• No smell: Healthy cilia will not produce a musty or mildew-y smell like mold.
how to prevent mold on microgreens, root hairs on coral radish microgreens
Root hairs on coral radish microgreens.
Credit: Deposit Photos

Main causes of microgreen mold

Microgreen mold is a common problem for microgreen growers. If you frequently experience mold issues on your micros, the following environmental conditions increase the likelihood of mold or fungal problems.

  • High humidity and moisture buildup.
  • Poor ventilation.
  • Poorly draining soil, or sitting water in a microgreen tray or watering tray.
  • Poorly cleaned trays between grow cycles.
  • Reused growing medium.

Note: Damping off is a mold or fungal issue that can afflict many types of seedlings. It often results from overwatering. The occurrence of mold cobwebs may appear, or stems of plants grow weak and fall over.

How to prevent mold on microgreens: 9 simple tips

1. Reduce moisture and humidity levels

Microgreen mold is most often caused by the accumulation of humidity. High humidity and moisture levels are the leading cause of mold growth indoors. If you live in an especially humid climate, you may need to invest in a dehumidifier.

According to the CDC, if you’re trying to get rid of mold issues, aim to keep humidity levels as low as possible, between 30 and 50 percent. Keep in mind that levels of humidity fluctuate during the day, so you’ll need to monitor the levels more than once per day.¹

2. Avoid overwatering

It’s easy to give plants a bit too much love via overwatering. The aim is to keep the grow media moist, but not overly wet. If you regularly see pools of water accumulating on the soil’s surface, it’s a sign your soil is either not draining well, or is receiving too much watering.

The best way to prevent mold is to prevent excess water in your tray. Remember to dump out the bottom holding tray daily to prevent moisture buildup.

If you’re top watering your micros, consider switching to bottom watering. By placing your tray of micros in a basin of clean water for several minutes, you’re encouraging the root system to grow vibrant and strong. The tray will absorb water from the bottom up and the plants will drink to their fill.

3. Give seeds some breathing room

While microgreens are a densely seeded crop, sometimes things can get overcrowded. Like all living organisms, seeds need oxygen for healthy development.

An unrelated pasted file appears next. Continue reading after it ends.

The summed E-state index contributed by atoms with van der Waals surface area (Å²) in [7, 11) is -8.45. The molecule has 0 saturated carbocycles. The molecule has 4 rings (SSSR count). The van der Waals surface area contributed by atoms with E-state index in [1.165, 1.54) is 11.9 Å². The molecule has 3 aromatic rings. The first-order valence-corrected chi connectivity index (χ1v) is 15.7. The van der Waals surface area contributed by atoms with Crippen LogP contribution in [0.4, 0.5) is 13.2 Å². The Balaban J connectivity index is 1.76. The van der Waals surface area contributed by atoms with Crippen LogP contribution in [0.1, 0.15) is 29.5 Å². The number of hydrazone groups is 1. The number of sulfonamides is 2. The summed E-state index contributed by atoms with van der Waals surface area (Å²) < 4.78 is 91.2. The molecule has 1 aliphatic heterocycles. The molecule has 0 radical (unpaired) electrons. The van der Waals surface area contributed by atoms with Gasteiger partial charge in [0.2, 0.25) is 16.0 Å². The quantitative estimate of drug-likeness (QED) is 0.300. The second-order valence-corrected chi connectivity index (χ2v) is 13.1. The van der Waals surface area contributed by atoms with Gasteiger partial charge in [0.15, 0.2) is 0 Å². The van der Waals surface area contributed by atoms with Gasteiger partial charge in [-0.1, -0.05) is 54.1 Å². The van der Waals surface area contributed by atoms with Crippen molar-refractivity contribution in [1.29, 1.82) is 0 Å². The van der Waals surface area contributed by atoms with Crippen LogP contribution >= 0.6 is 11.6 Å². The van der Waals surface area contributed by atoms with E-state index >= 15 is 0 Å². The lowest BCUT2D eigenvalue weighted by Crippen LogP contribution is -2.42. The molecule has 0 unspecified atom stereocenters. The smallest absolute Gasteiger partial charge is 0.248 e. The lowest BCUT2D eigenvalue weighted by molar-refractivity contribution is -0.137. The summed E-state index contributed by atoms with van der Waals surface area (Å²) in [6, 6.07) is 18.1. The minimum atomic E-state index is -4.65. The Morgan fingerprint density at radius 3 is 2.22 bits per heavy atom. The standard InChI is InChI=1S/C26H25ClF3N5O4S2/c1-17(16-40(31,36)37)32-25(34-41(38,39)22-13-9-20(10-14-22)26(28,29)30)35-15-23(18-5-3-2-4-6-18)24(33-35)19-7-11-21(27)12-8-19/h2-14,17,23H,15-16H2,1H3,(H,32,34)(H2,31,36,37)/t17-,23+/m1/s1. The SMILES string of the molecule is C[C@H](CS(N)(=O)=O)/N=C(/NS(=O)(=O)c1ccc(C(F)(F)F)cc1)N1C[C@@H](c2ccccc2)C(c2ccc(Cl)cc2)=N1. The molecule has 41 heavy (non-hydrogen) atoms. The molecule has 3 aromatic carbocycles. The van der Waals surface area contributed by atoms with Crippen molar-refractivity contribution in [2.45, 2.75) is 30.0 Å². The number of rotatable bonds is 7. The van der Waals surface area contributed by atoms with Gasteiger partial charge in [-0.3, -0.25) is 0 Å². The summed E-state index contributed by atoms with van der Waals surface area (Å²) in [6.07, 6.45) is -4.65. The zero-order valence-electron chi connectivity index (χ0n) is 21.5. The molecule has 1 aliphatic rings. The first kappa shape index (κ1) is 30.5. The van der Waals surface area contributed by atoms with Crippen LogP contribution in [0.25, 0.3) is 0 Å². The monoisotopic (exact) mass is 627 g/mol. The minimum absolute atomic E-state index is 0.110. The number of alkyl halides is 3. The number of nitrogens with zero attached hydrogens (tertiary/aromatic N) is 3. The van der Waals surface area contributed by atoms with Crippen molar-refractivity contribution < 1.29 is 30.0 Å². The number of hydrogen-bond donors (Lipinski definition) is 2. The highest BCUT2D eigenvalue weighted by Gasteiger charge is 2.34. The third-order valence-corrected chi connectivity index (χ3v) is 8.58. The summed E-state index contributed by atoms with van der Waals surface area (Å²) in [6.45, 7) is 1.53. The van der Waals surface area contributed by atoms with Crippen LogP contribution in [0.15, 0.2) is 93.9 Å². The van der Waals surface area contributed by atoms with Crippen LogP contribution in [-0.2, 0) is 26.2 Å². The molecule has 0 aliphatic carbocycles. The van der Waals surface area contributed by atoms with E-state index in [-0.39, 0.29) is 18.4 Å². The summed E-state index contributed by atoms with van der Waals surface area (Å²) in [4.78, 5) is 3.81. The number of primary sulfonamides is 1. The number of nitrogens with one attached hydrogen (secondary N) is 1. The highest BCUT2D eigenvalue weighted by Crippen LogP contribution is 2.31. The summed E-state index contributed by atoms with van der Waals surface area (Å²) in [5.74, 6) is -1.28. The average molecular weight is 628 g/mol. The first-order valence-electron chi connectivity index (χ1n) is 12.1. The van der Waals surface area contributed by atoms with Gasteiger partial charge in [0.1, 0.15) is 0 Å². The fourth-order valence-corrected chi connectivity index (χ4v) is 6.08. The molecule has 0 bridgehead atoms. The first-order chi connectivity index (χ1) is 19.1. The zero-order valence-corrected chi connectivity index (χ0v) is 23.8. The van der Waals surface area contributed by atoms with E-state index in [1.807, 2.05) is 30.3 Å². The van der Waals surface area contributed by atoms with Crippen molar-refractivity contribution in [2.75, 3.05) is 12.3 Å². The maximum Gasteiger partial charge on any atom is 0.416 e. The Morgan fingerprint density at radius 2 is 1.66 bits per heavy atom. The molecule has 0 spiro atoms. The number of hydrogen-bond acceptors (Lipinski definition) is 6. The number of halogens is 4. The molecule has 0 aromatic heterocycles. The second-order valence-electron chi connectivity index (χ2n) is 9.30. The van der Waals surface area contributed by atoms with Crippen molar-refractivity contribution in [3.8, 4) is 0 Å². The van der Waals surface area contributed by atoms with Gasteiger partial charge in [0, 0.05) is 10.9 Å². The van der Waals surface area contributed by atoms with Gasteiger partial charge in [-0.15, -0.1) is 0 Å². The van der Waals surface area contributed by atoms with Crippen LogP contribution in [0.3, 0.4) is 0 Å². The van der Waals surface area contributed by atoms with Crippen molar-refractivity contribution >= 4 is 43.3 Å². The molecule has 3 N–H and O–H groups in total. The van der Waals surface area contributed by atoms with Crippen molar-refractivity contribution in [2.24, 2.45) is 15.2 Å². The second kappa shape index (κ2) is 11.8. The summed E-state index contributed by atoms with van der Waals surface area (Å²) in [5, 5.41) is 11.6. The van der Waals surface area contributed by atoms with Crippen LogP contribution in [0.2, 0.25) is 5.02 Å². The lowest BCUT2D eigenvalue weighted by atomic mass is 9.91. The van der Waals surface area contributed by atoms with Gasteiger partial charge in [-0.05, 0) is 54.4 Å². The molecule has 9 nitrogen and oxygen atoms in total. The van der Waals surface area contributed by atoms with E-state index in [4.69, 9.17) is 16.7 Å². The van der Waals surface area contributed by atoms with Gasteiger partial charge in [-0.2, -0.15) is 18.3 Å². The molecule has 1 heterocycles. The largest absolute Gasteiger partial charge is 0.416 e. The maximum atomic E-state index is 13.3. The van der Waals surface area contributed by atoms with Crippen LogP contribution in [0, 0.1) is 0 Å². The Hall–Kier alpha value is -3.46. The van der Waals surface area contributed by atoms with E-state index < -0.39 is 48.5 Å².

When seeds are too densely sowed, or are overlapping, this can cause mold development via a lack of adequate fresh air.

The next time you’re sowing microgreen seeds, ensure seeds are spread evenly in a single layer across the growing medium.

4. Improve ventilation

Since we’re on the topic of fresh air, let’s talk about the importance of ventilation.

Poor air circulation, which creates moist conditions that are ideal for mold growth usually causes microgreen mold. When growing your microgreens indoors, ventilate your growing area well.

Sometimes opening a window for fresh air is enough when growing micros at home on a sunny windowsill.

If you’re growing microgreens during the winter, you’ll likely need to use a fan.

Improving airflow has many benefits for microgreens:

  • Reduces moisture levels: Plants respire and release a lot of moisture during growth. A fan can help prevent a room from getting too humid.
  • Regulates temperatures: Keep indoor temperatures at optimum levels by boosting fresh airflow.
  • Stimulates nature: Outdoor plants get the added benefit of wind. We can try to mimic nature by using electrical fans. Blowing air helps to promote stronger stem development and more vigorous growth.
  • Prevents fungal issues: There’s less chance of mold or fungal problems when there’s less moisture sitting on stems and leaves.

Many commercial microgreens growers have a system of oscillating fans set up to push air around a grow room.

5. Give them sunlight

Natural sunlight is a wonderful balm for many afflictions, including fungal/mold issues. Spores thrive in dark, damp surroundings. Not so much when exposed to the sun.

The UV rays from natural sunlight may inhibit the growth of spores by damaging their cellular structures. Plus, heat from the sun will dry up excess moisture—removing a key factor that contributes to the reproduction of spores.